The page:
- However, my gripe is this. Circles provide a method to categorise or filter people and how you share with them, but not necessarily where content should be shared. Or actually where to find that content again…
- I feel this leads to a random spray (scatter gun) of information and knowledge across G+ which users find hard to grasp and navigate. Which is why I think we’re all mostly talking about G+, rather than other things. see this example
- I’m sure Google will be working on this, but I feel there needs to be either an implementation of public circles or topic specific pages|groups.
- Then not only does the individual user have the ability to post content in context or to the right audience, but community|shared knowledge actually has a conceptual container & residency. Therefore if you’re interested in “X” you join the page|group about X, and as a consequence find the associated experts, latest information, debate etc. Then you can create your own related circle to be your receiving filter for that information stream.
- To me it just seems to be something missing in G+. Each one of us is creating our own circles of content consumers and creators, with very little reference apart from our own social graph. Which seems fine for private or intimate level of social kinship. But at a community sharing level I think there needs to be a higher level of visibility on the nature of content shared or purpose for sharing. To build and cement connections in that community, as well to motivate, inspire and drive it forward. Do you disagree? Do you think G+ can seed such strong communities without that conceptual framework?
I hope Google does address some of these issues soon, as I feel a little reticent to fully engage in the platform, as at some level I’m not quite comfortable with this scatter gun approach to content sharing. I think this is partly because of the richness of the conversation factor within G+, it seems that as a platform more deserving of quality discourse and sharing, so it feels important to do that in the place of most social value – and I can’t tell where that is in G+.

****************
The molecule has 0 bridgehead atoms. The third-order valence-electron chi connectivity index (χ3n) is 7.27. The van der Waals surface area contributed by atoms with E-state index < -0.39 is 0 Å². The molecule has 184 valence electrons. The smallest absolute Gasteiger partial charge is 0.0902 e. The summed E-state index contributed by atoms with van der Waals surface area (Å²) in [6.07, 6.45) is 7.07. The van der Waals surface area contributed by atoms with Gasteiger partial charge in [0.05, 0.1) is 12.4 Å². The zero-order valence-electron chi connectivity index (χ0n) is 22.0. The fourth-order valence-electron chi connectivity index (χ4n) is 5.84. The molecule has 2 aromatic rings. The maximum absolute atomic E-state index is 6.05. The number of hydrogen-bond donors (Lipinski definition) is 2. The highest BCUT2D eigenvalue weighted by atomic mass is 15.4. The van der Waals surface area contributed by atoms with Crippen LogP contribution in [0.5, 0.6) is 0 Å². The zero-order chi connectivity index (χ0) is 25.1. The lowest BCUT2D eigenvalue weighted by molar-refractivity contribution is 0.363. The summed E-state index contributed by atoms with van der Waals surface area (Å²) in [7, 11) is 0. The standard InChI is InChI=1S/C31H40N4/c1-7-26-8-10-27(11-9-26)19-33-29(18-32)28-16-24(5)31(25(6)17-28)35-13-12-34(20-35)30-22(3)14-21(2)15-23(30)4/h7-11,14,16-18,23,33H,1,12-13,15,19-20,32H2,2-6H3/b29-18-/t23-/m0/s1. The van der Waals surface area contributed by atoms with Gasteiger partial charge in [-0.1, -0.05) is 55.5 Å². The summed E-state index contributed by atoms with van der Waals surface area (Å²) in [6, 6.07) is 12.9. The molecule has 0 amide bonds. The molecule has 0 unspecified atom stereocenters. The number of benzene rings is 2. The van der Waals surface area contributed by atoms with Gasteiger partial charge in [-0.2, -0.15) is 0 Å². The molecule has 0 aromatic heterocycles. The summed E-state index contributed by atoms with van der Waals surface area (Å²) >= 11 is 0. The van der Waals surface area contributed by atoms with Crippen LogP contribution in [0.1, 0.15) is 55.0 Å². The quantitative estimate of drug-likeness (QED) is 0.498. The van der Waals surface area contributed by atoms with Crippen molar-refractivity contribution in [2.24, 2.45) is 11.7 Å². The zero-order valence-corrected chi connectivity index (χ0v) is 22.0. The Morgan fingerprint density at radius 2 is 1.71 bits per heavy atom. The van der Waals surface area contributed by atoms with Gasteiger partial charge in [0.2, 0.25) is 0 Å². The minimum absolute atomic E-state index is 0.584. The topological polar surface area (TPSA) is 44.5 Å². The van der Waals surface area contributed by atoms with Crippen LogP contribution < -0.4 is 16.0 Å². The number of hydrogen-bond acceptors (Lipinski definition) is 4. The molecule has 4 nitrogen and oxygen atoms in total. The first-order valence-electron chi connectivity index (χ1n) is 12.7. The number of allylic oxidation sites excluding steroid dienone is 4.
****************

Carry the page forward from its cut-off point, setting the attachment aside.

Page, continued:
I feel it is more deserving than Twitter, because of fully developed conversation model (chronicled comments and stream), and the removal of the character limit on the individual post or share. And also more deserving than Facebook, because at the moment it remains free of commercial interference … whether that will continue? That is probably unlikely as Google will need to monetise the platform at some point, and that’s bound to mean more than just Adsense links.
So I go where many of the leading technorati (an example list) have already gone… played about Google +, drawn their conclusions & evaluations, then posted and shared their thoughts with many peers and watchers (at least the vocal ones).
So I won’t past comment on Google +’s evolutionary history or how it compares against the usual suspects. If you need that information please visit your preferred search engine.
What excites and interests me about Google + is the slickness of integration with basic and existing services that Google has delivered with this primary iteration of the service through general UI revision. Gmail, Google Chat, Photos etc. are all plumbed in well (perhaps not exactly as people wish, but that’s why the feedback button is there).
They’ve combined these key services and nicely presented them in the revised Google UI – which provides sensible toolbar menu and workspace with simple clean lines and uncluttered space in the browser. The top right-hand side being particularly useful with the constant presence of the notifications and share menu, along with the context|service sensitive help and setting options. All this I’ve easily get used and start taking for granted immediately.
So I’ve realised that Google + is almost the sort of connected set of services and social connections where I could use and work everyday. Until now, I’ve not had a visualisation of a connected web worker interface and services that flow and connect together so well as Google +. Perhaps that means I’ve missed something somewhere, or only had fleeting interactions with such a platform available elsewhere?
So why do I think it’s particularly suited for supporting the workplace?
These are my call-out features that make it a potentially great Enterprise collaboration platform:-
- Google chat conversations that remain active and sync’d no matter which Google service tab you have have active, keeping continuity of contact and context.
- Google +’s Hangouts (video conferencing) present a step change for multi participant video chat services, with intuitive launch and privacy controls. This will be an excellent service for remote teams.
- Google +’s profiles are well done, with key controls and updates, to help viewers choose how they wish to interact with that person. It’s certainly made me think Google account profiles, are an important digital business card as well as sign post to the rest of your digital identity.